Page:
Sunday, 11 September 2011

REVIEW: The Rapture - In The Grace Of Your Love

What has happened to The Rapture? I first heard them almost a decade ago and was stunned by their classic 'House Of Jealous Lovers' and the excellent album 'Echoes'. I wasn't too familiar with 2006's 'Pieces Of The People We Love' but I was impressed by the few tracks I had heard from it. So I was very pleased by the news that the band were finally to release their third full-length this year, an album that I had high hopes for and was most looking forward to. But from the very first listen it becomes clear that this group have lost their way. It turns out that bassist Matt Safer is no longer with the band, hence the noticeable lack of those dirty funk basslines that used to drive the grooves so well. Luke Jenner's voice has changed from a crazed yelp into something more emotional, and it doesn't always impress but the main problem is with the songs themselves.

Let's begin with the positives: 'How Deep Is Your Love' is an incredibly addictive moment and a wise choice for lead single that puts the rest of this album to shame. It's a soulful, vibrant floorfiller powered by a superb house piano hook and decorated with perfectly-placed handclaps and even a hazy sax, providing this record with its magic moment. Sadly it's the only magic moment we get. Mind you 'Never Die Again' is a pretty good exception, sounding like a mixture of Kool And The Gang and Public Image Ltd, but complete with (what used to be) The Rapture's trademark filthy bass and cowbell.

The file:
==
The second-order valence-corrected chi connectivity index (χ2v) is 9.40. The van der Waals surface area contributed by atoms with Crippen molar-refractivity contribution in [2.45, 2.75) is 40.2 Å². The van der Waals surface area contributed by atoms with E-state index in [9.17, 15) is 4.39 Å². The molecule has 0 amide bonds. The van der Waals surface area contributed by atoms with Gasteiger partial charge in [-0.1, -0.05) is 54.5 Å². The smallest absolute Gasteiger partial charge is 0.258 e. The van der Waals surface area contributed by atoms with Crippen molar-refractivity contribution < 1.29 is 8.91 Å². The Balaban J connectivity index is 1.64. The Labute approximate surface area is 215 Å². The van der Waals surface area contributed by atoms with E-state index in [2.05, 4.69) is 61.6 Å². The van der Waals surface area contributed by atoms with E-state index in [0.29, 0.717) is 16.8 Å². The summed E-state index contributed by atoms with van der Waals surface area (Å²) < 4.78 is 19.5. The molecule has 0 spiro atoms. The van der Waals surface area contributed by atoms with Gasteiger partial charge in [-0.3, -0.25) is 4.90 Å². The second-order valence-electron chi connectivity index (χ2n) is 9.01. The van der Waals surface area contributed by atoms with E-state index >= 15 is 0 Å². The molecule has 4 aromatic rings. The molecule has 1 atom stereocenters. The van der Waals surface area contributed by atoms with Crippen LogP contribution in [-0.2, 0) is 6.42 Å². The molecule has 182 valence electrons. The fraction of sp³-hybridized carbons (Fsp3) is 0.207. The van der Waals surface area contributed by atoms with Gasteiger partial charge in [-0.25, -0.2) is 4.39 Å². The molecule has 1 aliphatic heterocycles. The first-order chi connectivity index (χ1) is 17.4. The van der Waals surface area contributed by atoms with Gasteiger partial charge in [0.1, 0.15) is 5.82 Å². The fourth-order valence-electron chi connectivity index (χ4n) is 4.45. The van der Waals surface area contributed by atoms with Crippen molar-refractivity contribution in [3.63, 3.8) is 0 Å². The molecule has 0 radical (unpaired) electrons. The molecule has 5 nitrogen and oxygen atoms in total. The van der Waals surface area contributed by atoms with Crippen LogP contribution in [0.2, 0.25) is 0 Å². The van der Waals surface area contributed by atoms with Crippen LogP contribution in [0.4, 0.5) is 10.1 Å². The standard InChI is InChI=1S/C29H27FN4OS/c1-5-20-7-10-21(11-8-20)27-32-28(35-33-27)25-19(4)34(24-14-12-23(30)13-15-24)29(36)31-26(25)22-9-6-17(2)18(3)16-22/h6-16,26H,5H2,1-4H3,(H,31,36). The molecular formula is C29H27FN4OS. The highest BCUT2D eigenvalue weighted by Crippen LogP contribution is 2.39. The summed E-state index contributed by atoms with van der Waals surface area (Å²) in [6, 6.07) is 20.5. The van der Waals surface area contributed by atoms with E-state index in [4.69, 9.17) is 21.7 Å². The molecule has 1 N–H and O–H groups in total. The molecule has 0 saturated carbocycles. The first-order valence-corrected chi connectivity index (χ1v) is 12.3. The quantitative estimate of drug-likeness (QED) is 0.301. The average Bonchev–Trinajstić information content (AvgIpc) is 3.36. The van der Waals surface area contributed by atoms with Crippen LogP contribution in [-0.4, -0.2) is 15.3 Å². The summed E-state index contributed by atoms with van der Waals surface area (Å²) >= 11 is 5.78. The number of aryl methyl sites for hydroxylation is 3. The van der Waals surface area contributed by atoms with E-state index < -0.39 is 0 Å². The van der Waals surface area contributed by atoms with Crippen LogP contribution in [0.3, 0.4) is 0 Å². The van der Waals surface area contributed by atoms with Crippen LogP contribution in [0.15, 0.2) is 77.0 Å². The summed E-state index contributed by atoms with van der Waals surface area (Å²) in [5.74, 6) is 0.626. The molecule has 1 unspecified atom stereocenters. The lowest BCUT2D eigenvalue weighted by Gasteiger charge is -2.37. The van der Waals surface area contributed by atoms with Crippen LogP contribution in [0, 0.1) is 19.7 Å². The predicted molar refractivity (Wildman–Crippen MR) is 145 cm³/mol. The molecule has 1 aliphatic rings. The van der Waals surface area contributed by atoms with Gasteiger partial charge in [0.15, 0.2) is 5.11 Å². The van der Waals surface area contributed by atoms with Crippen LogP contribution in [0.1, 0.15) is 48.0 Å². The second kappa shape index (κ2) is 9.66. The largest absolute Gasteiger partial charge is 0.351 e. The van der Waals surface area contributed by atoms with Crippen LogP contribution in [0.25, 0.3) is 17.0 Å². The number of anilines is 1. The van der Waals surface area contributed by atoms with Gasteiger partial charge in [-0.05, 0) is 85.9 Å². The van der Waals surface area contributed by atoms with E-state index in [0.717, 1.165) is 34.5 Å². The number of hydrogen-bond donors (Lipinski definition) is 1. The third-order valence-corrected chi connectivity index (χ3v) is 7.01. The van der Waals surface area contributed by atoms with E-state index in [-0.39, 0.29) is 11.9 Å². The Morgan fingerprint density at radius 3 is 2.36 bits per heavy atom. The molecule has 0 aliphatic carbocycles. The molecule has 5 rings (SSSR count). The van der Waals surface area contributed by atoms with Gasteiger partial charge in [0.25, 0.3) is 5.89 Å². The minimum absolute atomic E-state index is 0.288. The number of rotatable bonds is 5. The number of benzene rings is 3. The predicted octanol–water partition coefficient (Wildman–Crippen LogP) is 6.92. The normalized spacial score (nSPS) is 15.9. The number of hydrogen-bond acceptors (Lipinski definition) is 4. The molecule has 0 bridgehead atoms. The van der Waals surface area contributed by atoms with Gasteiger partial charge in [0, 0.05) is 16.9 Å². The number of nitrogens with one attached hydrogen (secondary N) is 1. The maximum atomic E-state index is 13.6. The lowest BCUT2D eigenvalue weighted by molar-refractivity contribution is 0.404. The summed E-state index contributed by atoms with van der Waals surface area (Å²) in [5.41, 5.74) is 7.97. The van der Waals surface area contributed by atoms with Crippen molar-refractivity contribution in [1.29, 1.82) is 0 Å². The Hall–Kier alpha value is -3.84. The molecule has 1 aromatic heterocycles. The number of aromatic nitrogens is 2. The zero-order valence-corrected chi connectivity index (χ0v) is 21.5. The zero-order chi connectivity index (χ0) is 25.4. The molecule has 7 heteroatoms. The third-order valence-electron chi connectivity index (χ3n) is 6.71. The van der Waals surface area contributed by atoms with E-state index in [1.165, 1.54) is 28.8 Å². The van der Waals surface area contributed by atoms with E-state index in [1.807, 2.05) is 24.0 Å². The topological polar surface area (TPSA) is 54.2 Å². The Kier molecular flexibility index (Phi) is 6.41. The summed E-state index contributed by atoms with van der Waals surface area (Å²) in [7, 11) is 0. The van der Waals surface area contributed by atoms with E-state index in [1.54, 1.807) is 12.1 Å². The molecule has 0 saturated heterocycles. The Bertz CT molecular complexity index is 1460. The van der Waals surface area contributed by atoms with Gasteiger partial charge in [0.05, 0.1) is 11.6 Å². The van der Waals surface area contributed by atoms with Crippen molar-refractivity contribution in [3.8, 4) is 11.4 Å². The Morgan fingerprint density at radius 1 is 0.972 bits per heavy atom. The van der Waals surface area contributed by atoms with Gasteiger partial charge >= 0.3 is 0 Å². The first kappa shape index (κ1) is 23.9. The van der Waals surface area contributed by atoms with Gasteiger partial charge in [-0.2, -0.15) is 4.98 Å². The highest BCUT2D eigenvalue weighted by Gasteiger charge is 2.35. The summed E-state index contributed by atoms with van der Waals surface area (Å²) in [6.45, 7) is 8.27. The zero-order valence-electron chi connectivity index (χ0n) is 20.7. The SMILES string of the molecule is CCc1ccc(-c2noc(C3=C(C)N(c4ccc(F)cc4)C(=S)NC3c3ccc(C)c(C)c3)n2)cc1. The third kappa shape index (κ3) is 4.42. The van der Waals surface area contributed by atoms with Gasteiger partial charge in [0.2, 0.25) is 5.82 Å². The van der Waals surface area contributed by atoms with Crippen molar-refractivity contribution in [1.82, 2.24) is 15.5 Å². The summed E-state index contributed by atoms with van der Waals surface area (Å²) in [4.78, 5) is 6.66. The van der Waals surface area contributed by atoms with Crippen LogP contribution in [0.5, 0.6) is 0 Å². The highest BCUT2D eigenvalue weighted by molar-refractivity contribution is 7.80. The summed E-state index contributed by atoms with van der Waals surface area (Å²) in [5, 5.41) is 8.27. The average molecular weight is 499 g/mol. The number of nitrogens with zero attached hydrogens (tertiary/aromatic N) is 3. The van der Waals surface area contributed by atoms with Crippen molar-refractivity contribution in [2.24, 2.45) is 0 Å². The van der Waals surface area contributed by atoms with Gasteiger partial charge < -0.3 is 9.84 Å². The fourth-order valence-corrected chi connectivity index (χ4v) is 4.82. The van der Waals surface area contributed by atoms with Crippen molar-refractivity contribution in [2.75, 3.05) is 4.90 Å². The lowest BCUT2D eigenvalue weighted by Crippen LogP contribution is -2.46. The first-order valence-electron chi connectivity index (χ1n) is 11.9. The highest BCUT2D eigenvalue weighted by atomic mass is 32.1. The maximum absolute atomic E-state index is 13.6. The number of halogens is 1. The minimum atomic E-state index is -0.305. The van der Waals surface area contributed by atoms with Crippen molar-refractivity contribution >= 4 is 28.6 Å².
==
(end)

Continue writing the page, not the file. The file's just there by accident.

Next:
'Sail Away' fizzles with promise but turns out to be a long verse begging for a chorus, going nowhere before ending with a pointless minute of tuneless keyboards and random jazz noises. Then there's 'Miss You' which can't decide whether it's a weak attempt at Stevie Wonder-esque soul or an anaemic glam rock stomp. Either way it fails. 'Bluebird' aims for a mixture of spaced out post punk and psychedelic drone rock but just comes across as an unfinished idea. 'Come Back To Me' is a Parisian-styled house track with a bizarre French accordion hook and a repetitive vocal line. Halfway through the song turns into a remix of itself as you get the sense they couldn't find any other way to make the song progress.

The title track is interesting for about a minute with its shuffling drums, smart funk bass and incredibly simplistic guitar hook but after a brief bit of promise the track fails to do anything else and loses my attention well before the halfway mark. Again they have some good ideas but the songwriting is so unremarkable, and many of these songs fail to make any kind of meaningful impact. 'Rollercoaster' is just a bad idea and grates horribly, while 'Children' is lifeless, dull grey electro pop that sounds like a bad emo band crying because someone's stolen their guitars and replaced them with synths. Or like a bad version of The Bravery. You just get the impression that their hearts just aren't in it. 'Can You Find A Way' has some urgent rhythms but again is another verse in need of a proper song. They drop interesting sounds everywhere but nothing happens, it just repeats itself to underwhelming effect.

This album took five years to make and features two good songs plus a lot of incomplete ideas, lazy songwriting and many bad musical decisions. As an album it sounds completely unfocused, untidy and incoherent. A massive disappointment. 4.5/10

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